Millets were the staple grain in Asia before rice. Chinese archaeologists found a 4,000-year-old bowl containing long noodles made from millet.

  • 1 cup millet, rinsed
  • 3 cups water
  • 1 teaspoon sea salt
  • 3 carrots, sliced into ribbons with a vegetable peeler
  • Handful of asparagus, tough ends snapped off and sliced into 2-inch pieces
  • 1 tablespoon or more of organic peanut oil or vegetable oil
  • 1 tablespoon toasted sesame oil
  • 2 eggs, beaten
  • ½ inch fresh ginger, skin removed and finely chopped or grated
  • 2 cloves garlic, minced or pressed
  • ½ cup or more sliced green onions
  • 1 tablespoon tamari, shoyu or soy sauce


  • Cook the millet: Bring 3 cups of salted water to a boil in a large saucepan. Add the millet, lower to a simmer and cook, covered, for 20 to 25 minutes. Fluff with a fork and let it rest, covered, for 5 minutes. (You can do this ahead of time and refrigerate the leftover millet until you’re ready to heat up the skillet).
  • Over medium-high heat, heat half of the peanut or vegetable oil and sesame oil in a wok or large skillet. Once it is hot, pour in the eggs and  swirl the pan to create a thin layer of egg. Let it set (about 45 seconds), then fold the eggs over on themselves and cook for about another 30 seconds and transfer to a plate or cutting board. Let it cool a little and then slice it into strips.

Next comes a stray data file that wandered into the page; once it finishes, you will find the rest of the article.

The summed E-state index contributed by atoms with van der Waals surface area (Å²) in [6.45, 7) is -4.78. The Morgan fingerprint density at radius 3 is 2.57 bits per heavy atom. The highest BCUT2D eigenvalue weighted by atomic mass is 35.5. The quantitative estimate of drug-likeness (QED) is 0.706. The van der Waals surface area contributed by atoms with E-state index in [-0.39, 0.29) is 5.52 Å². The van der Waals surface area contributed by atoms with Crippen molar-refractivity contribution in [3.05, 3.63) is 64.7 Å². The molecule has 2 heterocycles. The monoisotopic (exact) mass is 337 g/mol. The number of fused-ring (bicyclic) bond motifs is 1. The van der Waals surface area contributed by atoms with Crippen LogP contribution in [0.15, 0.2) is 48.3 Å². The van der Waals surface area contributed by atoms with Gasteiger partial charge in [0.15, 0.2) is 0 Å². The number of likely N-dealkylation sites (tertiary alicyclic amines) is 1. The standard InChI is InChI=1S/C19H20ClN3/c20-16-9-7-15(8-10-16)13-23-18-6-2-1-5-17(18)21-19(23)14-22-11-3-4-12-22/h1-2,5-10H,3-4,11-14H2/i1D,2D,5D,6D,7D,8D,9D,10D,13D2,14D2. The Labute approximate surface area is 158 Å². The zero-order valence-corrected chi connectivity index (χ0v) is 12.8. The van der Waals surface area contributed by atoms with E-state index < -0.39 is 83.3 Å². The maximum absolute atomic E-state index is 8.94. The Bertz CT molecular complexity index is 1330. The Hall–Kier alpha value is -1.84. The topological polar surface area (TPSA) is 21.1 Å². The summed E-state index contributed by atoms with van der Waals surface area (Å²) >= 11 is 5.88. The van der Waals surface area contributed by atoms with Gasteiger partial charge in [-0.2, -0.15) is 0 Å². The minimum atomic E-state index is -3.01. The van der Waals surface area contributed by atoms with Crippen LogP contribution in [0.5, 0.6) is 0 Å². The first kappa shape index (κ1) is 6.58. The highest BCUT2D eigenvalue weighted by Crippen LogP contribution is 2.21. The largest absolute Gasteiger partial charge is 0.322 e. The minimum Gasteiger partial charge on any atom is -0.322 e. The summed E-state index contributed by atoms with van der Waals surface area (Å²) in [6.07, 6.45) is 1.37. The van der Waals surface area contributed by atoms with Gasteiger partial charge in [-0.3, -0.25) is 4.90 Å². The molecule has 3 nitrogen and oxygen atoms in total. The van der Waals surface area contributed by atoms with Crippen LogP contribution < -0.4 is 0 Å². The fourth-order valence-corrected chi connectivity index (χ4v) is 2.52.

• Arrange all of your prepared ingredients within easy reach of the stove. Wipe off any remaining egg from the pan and return it to medium- high heat. Add the remaining oil and let it heat up enough so that a drop of water evaporates within seconds. Stir in the ginger and garlic and cook for about 15 seconds. Stir in the green onions and carrots for another 30 seconds, stirring constantly. Stir in the millet and shoyu for 30  seconds, then add the egg and cook for another 30 seconds. Divide into two bowls and top with some fresh cilantro leaves, a sprinkle of red pepper flakes and a little dash of shoyu, sesame oil or tamari, if necessary.